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What Are You Measuring?

Posted by Bill Crose on September 13, 2019 at 11:33am 1 Comment

A lifetime ago, my training department colleagues and I were satisfied with training data. We cranked out the requested ILT programs plus the "flavor of the year" content, we kept a busy training schedule, and made sure the coffee was always the right temperature. When accused of not delivering effective training because the learners didn't perform as they were trained, we took refuge in our management support role and not ultimately responsible or accountable for LEARNING or productivity.…

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There are multiple forces at work maximizing sales, including the individual sales rep's motivation and skill, the sales mgmt compensation, and the company performance.  Sales are typically compensated on their individual contribution, neither benefiting or suffering from the company performance and change to the reputation.   What are the keys to aligning company goals, management goals and the sales rep's compensation?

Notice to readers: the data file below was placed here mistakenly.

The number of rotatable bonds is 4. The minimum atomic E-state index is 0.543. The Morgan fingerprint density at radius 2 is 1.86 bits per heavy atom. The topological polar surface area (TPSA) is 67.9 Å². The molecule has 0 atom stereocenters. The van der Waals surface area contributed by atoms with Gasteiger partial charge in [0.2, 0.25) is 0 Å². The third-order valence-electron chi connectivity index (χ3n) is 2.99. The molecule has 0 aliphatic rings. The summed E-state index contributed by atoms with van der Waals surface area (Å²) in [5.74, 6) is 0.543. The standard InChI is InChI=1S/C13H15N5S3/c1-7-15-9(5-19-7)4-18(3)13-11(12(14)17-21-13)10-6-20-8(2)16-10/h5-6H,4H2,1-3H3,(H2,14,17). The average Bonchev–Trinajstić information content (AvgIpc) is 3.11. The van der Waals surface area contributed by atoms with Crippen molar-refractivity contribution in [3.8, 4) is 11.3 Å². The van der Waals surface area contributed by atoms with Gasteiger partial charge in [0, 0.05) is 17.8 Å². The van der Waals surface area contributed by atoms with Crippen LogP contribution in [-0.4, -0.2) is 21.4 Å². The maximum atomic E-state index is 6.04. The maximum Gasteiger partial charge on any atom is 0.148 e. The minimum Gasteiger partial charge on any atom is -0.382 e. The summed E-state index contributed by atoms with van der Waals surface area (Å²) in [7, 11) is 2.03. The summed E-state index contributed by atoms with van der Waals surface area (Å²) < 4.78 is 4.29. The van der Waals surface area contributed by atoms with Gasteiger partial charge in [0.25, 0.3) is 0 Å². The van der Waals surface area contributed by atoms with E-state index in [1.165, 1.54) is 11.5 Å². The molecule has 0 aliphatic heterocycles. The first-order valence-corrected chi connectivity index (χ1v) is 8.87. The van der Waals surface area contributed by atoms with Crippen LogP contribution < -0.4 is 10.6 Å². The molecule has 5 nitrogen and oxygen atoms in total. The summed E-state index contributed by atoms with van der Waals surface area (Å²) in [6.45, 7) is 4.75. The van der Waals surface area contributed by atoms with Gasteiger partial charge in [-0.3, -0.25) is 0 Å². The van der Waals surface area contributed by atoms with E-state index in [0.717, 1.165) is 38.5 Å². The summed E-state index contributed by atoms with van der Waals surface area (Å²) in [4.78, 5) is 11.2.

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I believe that sales reps are smart and sometimes lazy (or perhaps just amazingly efficient!)

To simplify, I believe the simplest way to align is to assign revenue targets fairly and then get out of the way by managing using the REAP tool.

R - Results - are the results satisfactory - if so validate, recognize and then focus on others. If not - then

E - Execution - does the rep execute effectively (listen, understand, present, propose, etc.) If not then coach them up. If yes - but the results are not being seen then

A - Activity - are the busy enough generating appointments, proposals etc.If they execute well but not frequently enough - help identify and remove barriers to productivity, If this does not work then ask the rep to develop a

P - Plan for how to increase activity

If a rep executes well and often enough and still is not achieving results then perhaps the problem is with the company and not the rep. You may wish to consider compensating the rep despite not meeting expectations since this is not a person you want to lose.

So - what do you think of that?

In reality this is how DEC managed their sales force for their first thirty or so years from Startup to 15 Billion in annual revenue. 10 years after moving to a 60/40 commission leveraged model from a 100% salary based model the company went out of business. Coincidence?

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